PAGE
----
RVC cardiologists have developed the world’s first interactive virtual patients, hoping they will provide students with an interactive and challenging learning experience in a safe environment.
A computer program comprising three virtual canine patients has been developed and tested at the RVC over the past five years, with support from Elanco Animal Health.
Through this partnership, the resource is now being shared with students throughout Europe, having been translated into French, Spanish, German and Italian.
Real life simulation
Students are presented with a virtual patient and a clinical case, and must conduct an initial investigation by asking questions, using a virtual stethoscope and obtaining test results.
From there, they work up their own differential diagnosis, problem list and treatment plans.
Meanwhile, a timer runs throughout, ensuring decisions are made promptly.
The outcome of the situation varies depending on the decisions the students make during the assessment, so effectively mimics real life.
A summary is provided, explaining the outcomes of the chosen treatment plan and how an expert would tackle the same situation.
Varying degrees of difficulty exist, making it suitable for any year. As such, the potential of the virtual patients becoming teaching and training tools is huge, according to the RVC.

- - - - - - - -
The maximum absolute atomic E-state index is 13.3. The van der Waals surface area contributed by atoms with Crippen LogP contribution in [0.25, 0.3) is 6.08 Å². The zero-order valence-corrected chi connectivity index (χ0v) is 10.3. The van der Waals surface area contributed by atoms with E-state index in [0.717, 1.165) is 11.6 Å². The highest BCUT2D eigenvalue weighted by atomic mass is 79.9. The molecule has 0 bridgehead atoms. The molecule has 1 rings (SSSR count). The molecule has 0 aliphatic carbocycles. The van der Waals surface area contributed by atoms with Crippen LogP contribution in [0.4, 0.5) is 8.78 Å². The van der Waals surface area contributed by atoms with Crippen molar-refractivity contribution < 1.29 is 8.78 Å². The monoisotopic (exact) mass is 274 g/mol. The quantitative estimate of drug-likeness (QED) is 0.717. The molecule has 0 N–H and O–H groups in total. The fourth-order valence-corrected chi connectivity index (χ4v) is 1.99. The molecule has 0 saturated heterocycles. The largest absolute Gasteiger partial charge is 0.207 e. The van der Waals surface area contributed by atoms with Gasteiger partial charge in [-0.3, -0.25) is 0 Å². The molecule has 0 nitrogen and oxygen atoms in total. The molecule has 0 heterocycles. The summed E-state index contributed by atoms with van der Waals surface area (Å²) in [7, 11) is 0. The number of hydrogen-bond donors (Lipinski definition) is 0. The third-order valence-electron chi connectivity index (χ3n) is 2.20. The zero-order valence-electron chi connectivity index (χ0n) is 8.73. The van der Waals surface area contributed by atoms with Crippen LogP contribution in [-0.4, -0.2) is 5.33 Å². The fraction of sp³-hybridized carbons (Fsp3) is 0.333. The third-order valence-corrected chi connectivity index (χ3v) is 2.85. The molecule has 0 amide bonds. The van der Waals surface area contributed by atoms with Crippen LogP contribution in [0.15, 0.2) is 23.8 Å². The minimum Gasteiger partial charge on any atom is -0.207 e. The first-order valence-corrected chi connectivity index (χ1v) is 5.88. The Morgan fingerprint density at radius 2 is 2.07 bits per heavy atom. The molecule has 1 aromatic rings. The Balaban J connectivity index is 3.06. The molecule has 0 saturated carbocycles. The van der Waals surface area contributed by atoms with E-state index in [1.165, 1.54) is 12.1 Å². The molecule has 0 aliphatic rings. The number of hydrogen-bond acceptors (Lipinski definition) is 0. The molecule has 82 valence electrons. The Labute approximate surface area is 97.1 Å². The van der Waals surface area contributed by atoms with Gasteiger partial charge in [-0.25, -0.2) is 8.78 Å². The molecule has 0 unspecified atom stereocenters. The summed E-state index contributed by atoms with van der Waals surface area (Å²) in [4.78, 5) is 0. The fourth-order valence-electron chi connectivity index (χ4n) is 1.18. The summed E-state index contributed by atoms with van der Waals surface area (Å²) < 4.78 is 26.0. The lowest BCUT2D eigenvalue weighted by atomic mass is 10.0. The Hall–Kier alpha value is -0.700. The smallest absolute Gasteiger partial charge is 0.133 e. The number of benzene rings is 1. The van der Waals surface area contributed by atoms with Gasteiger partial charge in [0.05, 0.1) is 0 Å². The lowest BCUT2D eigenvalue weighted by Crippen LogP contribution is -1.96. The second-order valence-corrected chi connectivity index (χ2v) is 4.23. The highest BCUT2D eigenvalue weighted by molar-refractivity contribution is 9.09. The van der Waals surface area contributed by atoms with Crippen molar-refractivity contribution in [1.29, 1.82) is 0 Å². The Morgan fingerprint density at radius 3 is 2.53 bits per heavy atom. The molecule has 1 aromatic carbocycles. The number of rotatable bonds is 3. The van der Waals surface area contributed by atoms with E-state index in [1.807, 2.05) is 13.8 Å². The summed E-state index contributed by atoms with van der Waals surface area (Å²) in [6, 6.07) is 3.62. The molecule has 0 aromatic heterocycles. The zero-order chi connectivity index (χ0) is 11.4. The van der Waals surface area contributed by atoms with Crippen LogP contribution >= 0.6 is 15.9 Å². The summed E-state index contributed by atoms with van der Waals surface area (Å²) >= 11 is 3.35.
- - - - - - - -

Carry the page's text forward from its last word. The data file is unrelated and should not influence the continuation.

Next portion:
RVC cardiologist Virginia Luis Fuentes said virtual patients helped address a common problem in education: examining the clinical problem-solving skills of multiple students in a fair and realistic way.
“The beauty of this program is it can be used for lots of different people, while still being a realistic way of approaching cases,” Prof Luis Fuentes said.
“It is often difficult to get clinical problem solving across and it is only when you are on the hot seat and having to come up with answers and decisions on what to do next that it sinks in, and these virtual patients are a way for people to experience that.”
- Read the full article in the 19 September edition of Veterinary Times.
- Visit http://www.rvc.ac.uk/review/cardiocases/ for more information.